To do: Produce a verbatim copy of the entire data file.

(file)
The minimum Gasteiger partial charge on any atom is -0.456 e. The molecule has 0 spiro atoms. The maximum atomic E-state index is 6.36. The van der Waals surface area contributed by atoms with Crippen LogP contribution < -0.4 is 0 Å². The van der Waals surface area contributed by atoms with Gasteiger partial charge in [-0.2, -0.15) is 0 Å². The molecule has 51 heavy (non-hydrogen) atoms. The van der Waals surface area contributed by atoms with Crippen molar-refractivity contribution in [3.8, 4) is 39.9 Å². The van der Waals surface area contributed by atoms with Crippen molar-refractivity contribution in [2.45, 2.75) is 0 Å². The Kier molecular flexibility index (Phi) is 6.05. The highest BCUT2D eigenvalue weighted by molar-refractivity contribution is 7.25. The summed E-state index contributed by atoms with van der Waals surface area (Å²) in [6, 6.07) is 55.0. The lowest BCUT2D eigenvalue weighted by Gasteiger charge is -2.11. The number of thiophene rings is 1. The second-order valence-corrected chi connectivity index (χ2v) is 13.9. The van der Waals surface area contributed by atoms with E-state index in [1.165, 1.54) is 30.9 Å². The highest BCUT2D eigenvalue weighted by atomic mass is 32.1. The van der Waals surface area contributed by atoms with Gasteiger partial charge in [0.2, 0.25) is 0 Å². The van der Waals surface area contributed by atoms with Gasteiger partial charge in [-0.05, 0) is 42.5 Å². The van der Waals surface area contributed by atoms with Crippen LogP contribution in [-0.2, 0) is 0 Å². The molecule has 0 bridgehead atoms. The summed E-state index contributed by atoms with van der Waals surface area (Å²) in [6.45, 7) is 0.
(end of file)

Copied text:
The minimum Gasteiger partial charge on any atom is -0.456 e. The molecule has 0 spiro atoms. The maximum atomic E-state index is 6.36. The van der Waals surface area contributed by atoms with Crippen LogP contribution < -0.4 is 0 Å². The van der Waals surface area contributed by atoms with Gasteiger partial charge in [-0.2, -0.15) is 0 Å². The molecule has 51 heavy (non-hydrogen) atoms. The van der Waals surface area contributed by atoms with Crippen molar-refractivity contribution in [3.8, 4) is 39.9 Å². The van der Waals surface area contributed by atoms with Crippen molar-refractivity contribution in [2.45, 2.75) is 0 Å². The Kier molecular flexibility index (Phi) is 6.05. The highest BCUT2D eigenvalue weighted by molar-refractivity contribution is 7.25. The summed E-state index contributed by atoms with van der Waals surface area (Å²) in [6, 6.07) is 55.0. The lowest BCUT2D eigenvalue weighted by Gasteiger charge is -2.11. The number of thiophene rings is 1. The second-order valence-corrected chi connectivity index (χ2v) is 13.9. The van der Waals surface area contributed by atoms with E-state index in [1.165, 1.54) is 30.9 Å². The highest BCUT2D eigenvalue weighted by atomic mass is 32.1. The van der Waals surface area contributed by atoms with Gasteiger partial charge in [0.2, 0.25) is 0 Å². The van der Waals surface area contributed by atoms with Gasteiger partial charge in [-0.05, 0) is 42.5 Å². The van der Waals surface area contributed by atoms with Crippen LogP contribution in [-0.2, 0) is 0 Å². The molecule has 0 bridgehead atoms. The summed E-state index contributed by atoms with van der Waals surface area (Å²) in [6.45, 7) is 0.